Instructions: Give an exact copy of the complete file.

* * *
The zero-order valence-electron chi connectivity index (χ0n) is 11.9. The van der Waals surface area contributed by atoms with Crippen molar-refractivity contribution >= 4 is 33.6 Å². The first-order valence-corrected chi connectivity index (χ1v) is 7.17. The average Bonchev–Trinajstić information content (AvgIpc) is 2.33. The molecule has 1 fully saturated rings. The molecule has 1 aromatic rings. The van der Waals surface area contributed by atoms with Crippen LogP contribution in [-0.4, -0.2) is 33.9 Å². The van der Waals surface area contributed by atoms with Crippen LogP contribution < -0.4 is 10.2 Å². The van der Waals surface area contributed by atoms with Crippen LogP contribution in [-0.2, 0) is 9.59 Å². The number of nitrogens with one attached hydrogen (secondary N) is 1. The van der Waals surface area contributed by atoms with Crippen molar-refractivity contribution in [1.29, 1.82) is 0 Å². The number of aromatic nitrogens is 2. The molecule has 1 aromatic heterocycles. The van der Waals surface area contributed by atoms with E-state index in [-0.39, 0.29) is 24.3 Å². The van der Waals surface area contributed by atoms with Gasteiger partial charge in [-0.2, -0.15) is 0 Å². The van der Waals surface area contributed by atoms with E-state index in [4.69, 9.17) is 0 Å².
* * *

The zero-order valence-electron chi connectivity index (χ0n) is 11.9. The van der Waals surface area contributed by atoms with Crippen molar-refractivity contribution >= 4 is 33.6 Å². The first-order valence-corrected chi connectivity index (χ1v) is 7.17. The average Bonchev–Trinajstić information content (AvgIpc) is 2.33. The molecule has 1 fully saturated rings. The molecule has 1 aromatic rings. The van der Waals surface area contributed by atoms with Crippen LogP contribution in [-0.4, -0.2) is 33.9 Å². The van der Waals surface area contributed by atoms with Crippen LogP contribution < -0.4 is 10.2 Å². The van der Waals surface area contributed by atoms with Crippen LogP contribution in [-0.2, 0) is 9.59 Å². The number of nitrogens with one attached hydrogen (secondary N) is 1. The van der Waals surface area contributed by atoms with Crippen molar-refractivity contribution in [1.29, 1.82) is 0 Å². The number of aromatic nitrogens is 2. The molecule has 1 aromatic heterocycles. The van der Waals surface area contributed by atoms with E-state index in [-0.39, 0.29) is 24.3 Å². The van der Waals surface area contributed by atoms with Gasteiger partial charge in [-0.2, -0.15) is 0 Å². The van der Waals surface area contributed by atoms with E-state index in [4.69, 9.17) is 0 Å².